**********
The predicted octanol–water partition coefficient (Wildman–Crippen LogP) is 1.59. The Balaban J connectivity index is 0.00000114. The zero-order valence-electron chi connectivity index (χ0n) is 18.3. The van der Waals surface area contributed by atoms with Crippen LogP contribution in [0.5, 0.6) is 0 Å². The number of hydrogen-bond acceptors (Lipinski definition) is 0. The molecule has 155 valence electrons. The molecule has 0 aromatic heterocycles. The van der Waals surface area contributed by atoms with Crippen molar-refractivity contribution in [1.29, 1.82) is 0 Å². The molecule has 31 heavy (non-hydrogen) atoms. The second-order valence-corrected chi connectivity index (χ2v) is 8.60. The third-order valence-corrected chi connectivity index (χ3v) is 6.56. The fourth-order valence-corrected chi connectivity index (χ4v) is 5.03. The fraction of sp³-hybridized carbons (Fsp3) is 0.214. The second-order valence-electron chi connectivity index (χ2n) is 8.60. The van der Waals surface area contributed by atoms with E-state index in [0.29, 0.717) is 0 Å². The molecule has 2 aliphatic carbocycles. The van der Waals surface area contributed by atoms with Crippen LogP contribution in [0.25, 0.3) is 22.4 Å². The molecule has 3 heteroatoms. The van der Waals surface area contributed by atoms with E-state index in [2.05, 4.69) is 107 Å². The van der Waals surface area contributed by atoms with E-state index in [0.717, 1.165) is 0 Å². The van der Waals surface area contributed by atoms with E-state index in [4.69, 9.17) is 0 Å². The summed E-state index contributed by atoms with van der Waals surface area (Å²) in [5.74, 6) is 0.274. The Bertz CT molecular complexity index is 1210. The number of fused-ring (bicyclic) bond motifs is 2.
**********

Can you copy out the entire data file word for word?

The predicted octanol–water partition coefficient (Wildman–Crippen LogP) is 1.59. The Balaban J connectivity index is 0.00000114. The zero-order valence-electron chi connectivity index (χ0n) is 18.3. The van der Waals surface area contributed by atoms with Crippen LogP contribution in [0.5, 0.6) is 0 Å². The number of hydrogen-bond acceptors (Lipinski definition) is 0. The molecule has 155 valence electrons. The molecule has 0 aromatic heterocycles. The van der Waals surface area contributed by atoms with Crippen molar-refractivity contribution in [1.29, 1.82) is 0 Å². The molecule has 31 heavy (non-hydrogen) atoms. The second-order valence-corrected chi connectivity index (χ2v) is 8.60. The third-order valence-corrected chi connectivity index (χ3v) is 6.56. The fourth-order valence-corrected chi connectivity index (χ4v) is 5.03. The fraction of sp³-hybridized carbons (Fsp3) is 0.214. The second-order valence-electron chi connectivity index (χ2n) is 8.60. The van der Waals surface area contributed by atoms with E-state index in [0.29, 0.717) is 0 Å². The molecule has 2 aliphatic carbocycles. The van der Waals surface area contributed by atoms with Crippen LogP contribution in [0.25, 0.3) is 22.4 Å². The molecule has 3 heteroatoms. The van der Waals surface area contributed by atoms with E-state index in [2.05, 4.69) is 107 Å². The van der Waals surface area contributed by atoms with E-state index in [0.717, 1.165) is 0 Å². The van der Waals surface area contributed by atoms with E-state index in [4.69, 9.17) is 0 Å². The summed E-state index contributed by atoms with van der Waals surface area (Å²) in [5.74, 6) is 0.274. The Bertz CT molecular complexity index is 1210. The number of fused-ring (bicyclic) bond motifs is 2.